Please Write that Letter or Email to your Elected Official

At least once per week, the National office sends out a NMA Alert to a specific city or state where a particular piece of legislation or an ordinance will soon be considered. When we send out these alerts, we send out information on whether the NMA supports or opposes the measure and talking points on why. The NMA also asks our members to write an email or letter directly to their elected representative.

Members often write back and ask if we could send out a sample letter. To have an impactful letter or email, however, the writer needs to write from their own voice and explain why they support or oppose a piece of legislation, law or ordinance in their own words. Chain letters are not effective and degrade the issue under discussion. Writing your own letter or email is not always easy but once you do a few, you will become a pro.

Of course, writing a letter will have more overall impact because taking pen to paper takes much more effort than firing off an email. Both though have merit and you should use whichever technique you are most comfortable with at the time. The most important idea here is to have your voice heard!

The timing of the letter or email is everything. Sending an issues letter too soon will be forgotten but sending the letter after the vote is too late. If you don’t have that much time before an all-important vote, an email can be just as effective as a letter because it is important to be heard and counted.  Remember though to search and find out if your elected official would prefer an email that is written as a message inside the elected official’s website or as a general email sent to his or her office.

Brevity is key. Keep your letter to one page only and your email to no more than three paragraphs. Keep your letter or email to one topic only—one piece of legislation or an ordinance at a time. Many elected officials receive a multitude of letters on a daily basis and the letter or email will likely be read if it is well constructed, brief and informative.

Founder of the NMA, Jim Baxter is a champion letter writer and some of his ideas on letter campaigns can be seen in this October 2015 NMA Newsletter #354 “Cutting Through the Clutter.”

Remember to place at the top of your document in the subject line, the reason why you are writing which includes the bill number and/or the bill or ordinance name. Also, make sure you properly address the correct elected official.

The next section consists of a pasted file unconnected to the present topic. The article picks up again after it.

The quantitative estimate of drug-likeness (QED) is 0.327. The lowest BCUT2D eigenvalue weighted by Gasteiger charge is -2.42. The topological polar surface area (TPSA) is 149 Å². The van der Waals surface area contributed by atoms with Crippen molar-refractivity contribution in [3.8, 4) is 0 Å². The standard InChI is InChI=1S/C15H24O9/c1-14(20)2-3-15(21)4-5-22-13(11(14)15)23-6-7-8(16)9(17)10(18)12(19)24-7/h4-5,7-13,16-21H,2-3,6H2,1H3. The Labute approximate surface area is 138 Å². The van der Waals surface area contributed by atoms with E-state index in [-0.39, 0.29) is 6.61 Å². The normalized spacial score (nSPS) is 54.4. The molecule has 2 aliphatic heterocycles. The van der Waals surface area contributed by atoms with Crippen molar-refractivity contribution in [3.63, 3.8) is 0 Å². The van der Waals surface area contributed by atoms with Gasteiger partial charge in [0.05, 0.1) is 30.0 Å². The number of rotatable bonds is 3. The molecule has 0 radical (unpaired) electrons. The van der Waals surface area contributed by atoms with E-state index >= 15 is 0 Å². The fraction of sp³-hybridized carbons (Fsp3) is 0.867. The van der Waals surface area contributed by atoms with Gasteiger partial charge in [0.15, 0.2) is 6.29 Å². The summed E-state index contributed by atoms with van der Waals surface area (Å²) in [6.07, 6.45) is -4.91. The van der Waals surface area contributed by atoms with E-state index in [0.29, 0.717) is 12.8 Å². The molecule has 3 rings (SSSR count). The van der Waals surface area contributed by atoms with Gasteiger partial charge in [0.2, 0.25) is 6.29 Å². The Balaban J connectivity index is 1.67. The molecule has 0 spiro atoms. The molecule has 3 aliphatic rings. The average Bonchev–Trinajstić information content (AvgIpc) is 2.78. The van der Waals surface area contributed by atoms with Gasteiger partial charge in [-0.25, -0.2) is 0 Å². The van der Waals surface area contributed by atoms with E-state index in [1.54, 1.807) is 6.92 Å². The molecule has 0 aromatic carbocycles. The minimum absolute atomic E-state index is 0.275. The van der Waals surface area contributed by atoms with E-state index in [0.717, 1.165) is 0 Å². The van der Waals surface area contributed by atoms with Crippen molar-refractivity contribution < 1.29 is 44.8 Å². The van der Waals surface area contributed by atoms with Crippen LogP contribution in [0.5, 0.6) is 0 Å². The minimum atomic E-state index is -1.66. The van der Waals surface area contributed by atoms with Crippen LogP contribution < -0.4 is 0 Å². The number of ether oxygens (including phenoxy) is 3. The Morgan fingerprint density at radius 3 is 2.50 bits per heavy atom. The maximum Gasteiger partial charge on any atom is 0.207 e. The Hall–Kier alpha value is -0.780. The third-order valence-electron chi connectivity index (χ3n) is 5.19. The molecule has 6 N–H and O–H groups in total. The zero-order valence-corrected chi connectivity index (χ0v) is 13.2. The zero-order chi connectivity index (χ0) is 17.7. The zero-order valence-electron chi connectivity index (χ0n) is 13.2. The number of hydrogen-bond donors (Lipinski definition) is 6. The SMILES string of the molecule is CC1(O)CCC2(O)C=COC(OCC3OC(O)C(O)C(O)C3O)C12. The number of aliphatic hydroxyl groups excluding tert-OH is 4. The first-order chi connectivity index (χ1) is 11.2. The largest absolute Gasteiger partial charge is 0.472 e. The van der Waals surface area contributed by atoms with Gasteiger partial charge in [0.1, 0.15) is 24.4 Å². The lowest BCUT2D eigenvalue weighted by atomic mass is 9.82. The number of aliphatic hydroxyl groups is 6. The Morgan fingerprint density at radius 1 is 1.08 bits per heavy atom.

Most cities have a website available with the city council members’ names and contact information.  Same for the county or parish board of supervisors. Check out their website and follow how the elected official would like to be contacted.  For elected local officials, always best to address him or her formally with either Mr. or Ms. or City Council Member XXX.

For Statehouses, The NMA website has a gateway to contact your house/assembly and state senate elected representatives and leadership. Click here for the list of the states on the NMA website. When you reach this page, click on your state and notice on the right hand side of your state’s page, a link to your state legislature and bill tracking. State Legislative members should be addressed Representative XXXX, Assembly Member or State Senator XXXX. With the correct address. Even if this is an email.

The website has a great cheat sheet on how to write a letter or email to your elected Congressional Representative or U.S. Senator. This cheat sheet also works as a guideline for local and state officials as well.

Learning about the issues and voting in every election are the cornerstones of a democratic society. Writing letters and emails is the next great step we  have for our individual voices to be heard by our elected representatives. The NMA encourages every one of our members and supporters to advocate for motorists’ rights by writing letters or emails to your elected officials.

Recently on LAST WEEK TONIGHT, the host comedian John Oliver did a piece on the NRA. No matter how you feel about the NRA, Oliver pointed out that the reason why the NRA is so effective is because their members always write letters. Not just one letter, but they keep writing letters over and over again.  In order to have impact, motorists, who number over 250 million in America, need to do the same in order to get our voice heard loud and clear above the din of the anti-car bicycle lobby and the Vision Zero proponents.

Here is some additional advice if you want to become an effective letter writer and be counted:

  1. Write that letter or email to your elected official from your own voice and your own experience.
  2. Keep up with what happens to this piece of legislation or ordinance.
  3. If your elected official sends a reply to your first letter or email, reply back and start a dialogue.
  4. If the elected official votes your way, write or email back and thank them.
  5. If your elected official does not vote your way, don’t get discouraged. Write or email them again explaining the impact their vote will have on your life.
  6. Keep writing letters and emails. Have your voice heard! Don’t ever give up!

Next week, I will discuss how to write an effective letter to the editor.

Be safe and have fun driving!

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